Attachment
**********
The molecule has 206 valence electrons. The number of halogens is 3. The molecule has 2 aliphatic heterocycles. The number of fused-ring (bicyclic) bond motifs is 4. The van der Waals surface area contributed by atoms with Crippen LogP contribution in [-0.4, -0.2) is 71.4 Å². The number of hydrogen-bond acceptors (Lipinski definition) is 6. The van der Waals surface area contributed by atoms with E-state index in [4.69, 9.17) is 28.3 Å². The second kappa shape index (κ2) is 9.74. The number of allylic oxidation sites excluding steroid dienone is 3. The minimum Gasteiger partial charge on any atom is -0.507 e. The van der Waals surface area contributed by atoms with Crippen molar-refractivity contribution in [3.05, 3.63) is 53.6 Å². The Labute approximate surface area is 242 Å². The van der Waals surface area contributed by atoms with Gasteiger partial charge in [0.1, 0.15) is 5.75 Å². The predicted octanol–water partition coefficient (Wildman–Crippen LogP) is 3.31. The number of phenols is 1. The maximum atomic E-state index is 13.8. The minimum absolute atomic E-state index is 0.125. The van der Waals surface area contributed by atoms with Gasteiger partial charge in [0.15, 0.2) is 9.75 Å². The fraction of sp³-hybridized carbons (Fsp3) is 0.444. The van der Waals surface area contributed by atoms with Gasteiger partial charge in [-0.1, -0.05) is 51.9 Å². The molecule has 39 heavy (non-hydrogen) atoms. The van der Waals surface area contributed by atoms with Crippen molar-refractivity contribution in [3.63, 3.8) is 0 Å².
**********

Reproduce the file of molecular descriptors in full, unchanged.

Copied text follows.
The molecule has 206 valence electrons. The number of halogens is 3. The molecule has 2 aliphatic heterocycles. The number of fused-ring (bicyclic) bond motifs is 4. The van der Waals surface area contributed by atoms with Crippen LogP contribution in [-0.4, -0.2) is 71.4 Å². The number of hydrogen-bond acceptors (Lipinski definition) is 6. The van der Waals surface area contributed by atoms with E-state index in [4.69, 9.17) is 28.3 Å². The second kappa shape index (κ2) is 9.74. The number of allylic oxidation sites excluding steroid dienone is 3. The minimum Gasteiger partial charge on any atom is -0.507 e. The van der Waals surface area contributed by atoms with Crippen molar-refractivity contribution in [3.05, 3.63) is 53.6 Å². The Labute approximate surface area is 242 Å². The van der Waals surface area contributed by atoms with Gasteiger partial charge in [0.1, 0.15) is 5.75 Å². The predicted octanol–water partition coefficient (Wildman–Crippen LogP) is 3.31. The number of phenols is 1. The maximum atomic E-state index is 13.8. The minimum absolute atomic E-state index is 0.125. The van der Waals surface area contributed by atoms with Gasteiger partial charge in [0.15, 0.2) is 9.75 Å². The fraction of sp³-hybridized carbons (Fsp3) is 0.444. The van der Waals surface area contributed by atoms with Gasteiger partial charge in [-0.1, -0.05) is 51.9 Å². The molecule has 39 heavy (non-hydrogen) atoms. The van der Waals surface area contributed by atoms with Crippen molar-refractivity contribution in [3.63, 3.8) is 0 Å².